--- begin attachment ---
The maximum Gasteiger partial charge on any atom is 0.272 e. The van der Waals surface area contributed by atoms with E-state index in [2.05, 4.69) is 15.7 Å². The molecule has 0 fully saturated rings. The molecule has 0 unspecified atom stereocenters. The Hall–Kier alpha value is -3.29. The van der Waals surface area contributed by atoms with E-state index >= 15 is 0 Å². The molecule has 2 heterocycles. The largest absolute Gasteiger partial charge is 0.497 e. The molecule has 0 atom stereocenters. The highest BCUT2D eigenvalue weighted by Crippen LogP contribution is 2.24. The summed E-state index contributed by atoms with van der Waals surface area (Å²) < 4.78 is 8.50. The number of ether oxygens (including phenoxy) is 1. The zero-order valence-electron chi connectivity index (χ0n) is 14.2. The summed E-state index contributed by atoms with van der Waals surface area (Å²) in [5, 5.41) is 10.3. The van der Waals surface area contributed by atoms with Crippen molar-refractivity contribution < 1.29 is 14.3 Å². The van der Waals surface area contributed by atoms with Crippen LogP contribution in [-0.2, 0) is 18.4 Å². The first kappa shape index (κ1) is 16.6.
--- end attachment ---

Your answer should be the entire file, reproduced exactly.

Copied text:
The maximum Gasteiger partial charge on any atom is 0.272 e. The van der Waals surface area contributed by atoms with E-state index in [2.05, 4.69) is 15.7 Å². The molecule has 0 fully saturated rings. The molecule has 0 unspecified atom stereocenters. The Hall–Kier alpha value is -3.29. The van der Waals surface area contributed by atoms with E-state index >= 15 is 0 Å². The molecule has 2 heterocycles. The largest absolute Gasteiger partial charge is 0.497 e. The molecule has 0 atom stereocenters. The highest BCUT2D eigenvalue weighted by Crippen LogP contribution is 2.24. The summed E-state index contributed by atoms with van der Waals surface area (Å²) < 4.78 is 8.50. The number of ether oxygens (including phenoxy) is 1. The zero-order valence-electron chi connectivity index (χ0n) is 14.2. The summed E-state index contributed by atoms with van der Waals surface area (Å²) in [5, 5.41) is 10.3. The van der Waals surface area contributed by atoms with Crippen molar-refractivity contribution < 1.29 is 14.3 Å². The van der Waals surface area contributed by atoms with Crippen LogP contribution in [-0.2, 0) is 18.4 Å². The first kappa shape index (κ1) is 16.6.